Behind the altar at the Cathédrale Saint-Apollinaire in Valence, the heart of Pope Pius VI is encased in a marble cenotaph. Three years after Pius’ death in 1799 while exiled in the French town, the papal Swiss Guards came to repatriate his body to the Vatican. Yet this relic remains.
The French Revolution caused great turmoil with the Catholic Church in France, especially in the country’s relationship with the religious leaders in Rome. In 1791, Pope Pius VI rejected the Constitution civile du clergé, that put control of the Catholic Church in France under the new Republic, rather than the Vatican. Pius suspended any priests who accepted it, and adamantly protested the guillotining of Louis XVI.
In retaliation, France annexed the papal territories of Avignon and Venaissin, followed by Napoleon’s attack on the Papal States. In 1798, the French took control of Rome and declared it the Roman Republic. When Pius refused to submit to the conquerors, he was taken prisoner and forcibly removed to France.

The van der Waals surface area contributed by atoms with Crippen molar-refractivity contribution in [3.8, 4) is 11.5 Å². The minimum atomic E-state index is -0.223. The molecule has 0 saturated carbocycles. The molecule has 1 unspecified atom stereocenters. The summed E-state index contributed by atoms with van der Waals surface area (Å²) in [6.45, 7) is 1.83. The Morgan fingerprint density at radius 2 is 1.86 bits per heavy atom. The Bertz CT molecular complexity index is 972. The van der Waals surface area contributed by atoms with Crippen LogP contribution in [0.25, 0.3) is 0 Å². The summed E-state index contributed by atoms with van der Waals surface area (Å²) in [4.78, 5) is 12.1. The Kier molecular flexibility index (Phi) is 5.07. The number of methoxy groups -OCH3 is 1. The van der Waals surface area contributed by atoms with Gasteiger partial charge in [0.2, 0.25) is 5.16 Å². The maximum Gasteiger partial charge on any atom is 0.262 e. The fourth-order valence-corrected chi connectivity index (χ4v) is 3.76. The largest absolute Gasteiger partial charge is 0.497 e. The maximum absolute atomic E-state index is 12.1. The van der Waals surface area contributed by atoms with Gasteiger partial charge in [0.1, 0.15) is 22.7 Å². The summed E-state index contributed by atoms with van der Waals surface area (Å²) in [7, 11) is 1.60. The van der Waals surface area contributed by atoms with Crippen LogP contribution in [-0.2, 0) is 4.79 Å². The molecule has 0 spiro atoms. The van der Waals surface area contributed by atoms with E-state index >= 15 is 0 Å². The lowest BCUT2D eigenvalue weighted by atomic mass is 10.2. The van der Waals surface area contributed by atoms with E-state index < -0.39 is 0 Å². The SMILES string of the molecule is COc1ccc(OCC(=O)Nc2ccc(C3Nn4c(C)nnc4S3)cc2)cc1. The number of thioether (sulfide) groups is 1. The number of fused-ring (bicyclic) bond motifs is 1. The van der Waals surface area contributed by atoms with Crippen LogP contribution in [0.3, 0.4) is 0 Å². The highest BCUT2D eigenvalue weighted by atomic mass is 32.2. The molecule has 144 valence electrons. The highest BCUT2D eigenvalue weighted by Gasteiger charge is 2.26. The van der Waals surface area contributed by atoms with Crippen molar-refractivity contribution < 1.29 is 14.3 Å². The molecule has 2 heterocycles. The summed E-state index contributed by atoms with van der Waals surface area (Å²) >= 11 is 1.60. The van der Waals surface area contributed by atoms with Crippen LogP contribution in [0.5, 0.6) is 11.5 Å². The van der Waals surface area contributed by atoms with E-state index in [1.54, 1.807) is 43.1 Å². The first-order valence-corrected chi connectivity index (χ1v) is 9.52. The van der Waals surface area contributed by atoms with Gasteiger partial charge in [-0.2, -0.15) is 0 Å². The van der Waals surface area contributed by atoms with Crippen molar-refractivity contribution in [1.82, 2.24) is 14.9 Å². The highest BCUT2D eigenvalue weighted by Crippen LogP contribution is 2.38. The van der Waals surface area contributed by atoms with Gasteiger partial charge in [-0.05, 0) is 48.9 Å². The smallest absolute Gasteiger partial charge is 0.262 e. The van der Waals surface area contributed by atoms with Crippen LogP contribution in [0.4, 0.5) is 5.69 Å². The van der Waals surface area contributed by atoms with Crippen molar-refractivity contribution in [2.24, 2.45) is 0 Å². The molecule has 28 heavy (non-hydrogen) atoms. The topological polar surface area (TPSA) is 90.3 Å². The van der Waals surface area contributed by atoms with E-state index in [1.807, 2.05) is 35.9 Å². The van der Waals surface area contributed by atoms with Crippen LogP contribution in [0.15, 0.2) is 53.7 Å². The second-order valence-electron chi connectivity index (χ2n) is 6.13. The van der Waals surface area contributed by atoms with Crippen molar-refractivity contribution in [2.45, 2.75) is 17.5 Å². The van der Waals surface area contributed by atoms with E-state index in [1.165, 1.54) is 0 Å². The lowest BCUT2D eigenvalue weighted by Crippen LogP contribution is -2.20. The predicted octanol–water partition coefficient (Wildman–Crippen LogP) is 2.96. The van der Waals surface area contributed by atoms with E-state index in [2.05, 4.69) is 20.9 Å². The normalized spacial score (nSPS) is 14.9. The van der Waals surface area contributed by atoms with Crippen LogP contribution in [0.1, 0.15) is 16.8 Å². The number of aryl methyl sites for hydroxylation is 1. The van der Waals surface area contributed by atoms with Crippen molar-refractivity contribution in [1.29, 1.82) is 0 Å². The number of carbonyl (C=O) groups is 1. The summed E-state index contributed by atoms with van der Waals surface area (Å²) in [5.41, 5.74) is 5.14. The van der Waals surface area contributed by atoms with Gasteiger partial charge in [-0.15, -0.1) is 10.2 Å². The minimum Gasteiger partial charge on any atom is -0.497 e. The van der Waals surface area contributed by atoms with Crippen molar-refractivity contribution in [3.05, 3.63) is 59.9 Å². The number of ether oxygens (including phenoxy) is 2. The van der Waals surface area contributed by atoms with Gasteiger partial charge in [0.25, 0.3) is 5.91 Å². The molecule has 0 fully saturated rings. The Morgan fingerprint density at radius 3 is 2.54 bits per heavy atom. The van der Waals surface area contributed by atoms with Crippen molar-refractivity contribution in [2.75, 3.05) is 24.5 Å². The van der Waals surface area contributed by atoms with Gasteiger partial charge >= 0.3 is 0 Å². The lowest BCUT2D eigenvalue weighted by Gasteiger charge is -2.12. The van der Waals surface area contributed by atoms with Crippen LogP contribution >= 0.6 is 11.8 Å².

Seriously ill and over 80 years old, the elderly pope made it over the Alps to Valence, then could go no farther. He arrived in Valence on July 14, 1799, the 10th anniversary of the French Revolution. He died six weeks later, his body embalmed and held at the citadel where he had been imprisoned. It wasn’t until January 30, 1800 in a cemetery in the south of Valence, that he was buried without ceremony, in an unadorned grave.
The Swiss Guards came for the pope’s remains in a grand procession 1802, but the bishop of Valence assured that Pius’ heart remained in France. Even if the pope loathed his time there, the people of Valence still commemorate him through the monument holding his heart in the cathedral, plaques throughout the town, and a ubiquitous pastry called “le Suisse” shaped as the Swiss Guard.